CHRISTOPHER GOLDEN is the New York Times bestselling author of such novels as Of Saints and Shadows and The Boys Are Back in Town, among many others. His current work-in-progress is Cemetery Girl, a graphic novel trilogy collaboration with Charlaine Harris. He has co-written three lavishly illustrated novels with Mike Mignola, the first of which, Baltimore, or, The Steadfast Tin Soldier and the Vampire, was the launching pad for the Eisner-nominated, New York Times bestselling comic book series, Baltimore. As an editor, he has worked on the short story anthologies The New Dead, The Monster’s Corner, and 21st Century Dead, among others, and has also written and co-written video games, screenplays, and a network television pilot. His original novels have been published in more than fourteen languages in countries around the world. Visit his site here.
Let the conversation begin!
What is your worst scar? How did you get it? (Mentally or physically)
We don’t talk about the mental ones. Physically, the worst one is from a small surgery but it’s the least interesting one. The others are more interesting. One is a small scar on the web between thumb and index finger on my right hand, which I got at the age of six or so while walking through the Massachusetts State House with a friend of my father’s. My dad was a State Representative and so was this friend of his, Bobby Donovan. You could smoke anywhere in those days and Bobby was walking me back to my father’s office, cigarette dangling in his hand. You can see where this is going. The ash stuck to my flesh and the burn was tiny but nasty enough that it’s still there now, almost forty years later.
How did you choose the genre you write in?
I write in several, but I didn’t choose them. They chose me. Silly, I know, but true. When I was a kid, my mother asked me why I didn’t write something “good,” by which she meant something normal. I explained that I’d written western stories and romantic stories and science-fiction stories, but that somebody always died. I’m a very upbeat guy, but that dark streak is there, deep down.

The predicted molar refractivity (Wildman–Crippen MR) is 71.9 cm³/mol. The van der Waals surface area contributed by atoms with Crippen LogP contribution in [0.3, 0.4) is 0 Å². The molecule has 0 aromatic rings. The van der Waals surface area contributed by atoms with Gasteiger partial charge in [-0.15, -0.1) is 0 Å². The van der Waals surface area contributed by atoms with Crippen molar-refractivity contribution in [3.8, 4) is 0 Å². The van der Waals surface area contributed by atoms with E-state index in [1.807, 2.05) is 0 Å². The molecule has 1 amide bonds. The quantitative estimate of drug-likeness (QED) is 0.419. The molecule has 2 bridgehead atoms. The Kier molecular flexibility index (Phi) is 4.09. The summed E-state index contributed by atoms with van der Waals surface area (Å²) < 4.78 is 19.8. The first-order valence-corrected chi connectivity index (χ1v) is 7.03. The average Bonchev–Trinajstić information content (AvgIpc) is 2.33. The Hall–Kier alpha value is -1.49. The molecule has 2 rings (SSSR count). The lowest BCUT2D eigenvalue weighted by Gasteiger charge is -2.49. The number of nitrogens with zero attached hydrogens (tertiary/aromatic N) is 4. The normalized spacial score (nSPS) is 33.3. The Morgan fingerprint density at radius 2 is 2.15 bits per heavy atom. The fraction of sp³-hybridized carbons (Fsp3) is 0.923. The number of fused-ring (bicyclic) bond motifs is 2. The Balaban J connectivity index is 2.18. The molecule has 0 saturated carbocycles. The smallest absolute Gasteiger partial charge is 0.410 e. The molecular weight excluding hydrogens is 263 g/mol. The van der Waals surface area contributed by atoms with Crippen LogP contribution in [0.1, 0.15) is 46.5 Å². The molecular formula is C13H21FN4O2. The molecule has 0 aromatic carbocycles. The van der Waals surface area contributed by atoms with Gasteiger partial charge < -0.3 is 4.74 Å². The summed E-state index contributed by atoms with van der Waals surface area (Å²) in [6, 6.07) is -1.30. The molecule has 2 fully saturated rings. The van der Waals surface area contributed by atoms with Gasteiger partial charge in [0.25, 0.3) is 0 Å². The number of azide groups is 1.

How do you recharge your creative batteries?
Time with my wife and kids. You know what does it for me, more than anything? The ocean. I hate the sun because I burn in a heartbeat, but I love being by the ocean, walking on the beach or reading a book under an umbrella or body surfing with my kids.
Is any material in your books based on real life experiences or purely imagination?
There are bits and pieces of my life woven into nearly everything I’ve written, but usually not in any obvious way. THE BOYS ARE BACK IN TOWN taps into my high school memories quite a bit. WILDWOOD ROAD has some autobiographical stuff in it. The BODY OF EVIDENCE series has a ton of characters and observations taken from my college days and the university in the books is based on my alma mater, Tufts University. But STRAIGHT ON ‘TIL MORNING is the most autobiographical. The first half of the book is 90% true stories, just reworked to serve the larger story.
Are you a person who makes the bed in the morning?
Every morning? Gosh, no.
What is your very favorite part of the day?
I usually really hit my writing stride in mid-afternoon. When my consciousness kind of checks out and it’s just brain to computer communication, it’s like painting. But the best time of day when dinner is eaten and the dishes are done and there’s a little time to watch TV with my family or go for a walk. Time to breathe.
How did you celebrate your first book being published? Has the excitement worn off with each book you publish?
It’s the twentieth anniversary this year of the publication of my first book (a non-fiction project), the sale of my first novel, and the day I quit working a real job. I’ve written and published dozens of books since then, so the novelty has certainty worn off. Still, I love receiving a new book of mine in the mail and I do take a little time to admire it before I put it on the shelf.
Are there certain characters you’d like to return to?
Jenna Blake, the protagonist of my BODY OF EVIDENCE series, and the characters from my series with Thomas E. Sniegoski, THE MENAGERIE. Someday.
Any advice to share with aspiring writers?
More than ever, in the chaos and unknown territory that is modern publishing, you just have to get your work out there. Get known. Start a writing blog, post your work for free, get attention. Then start posting stories for sale as ebooks and try to bring that audience with you.
Would you rather plan a party or attend one?
I’d rather just have a nice dinner out with my wife.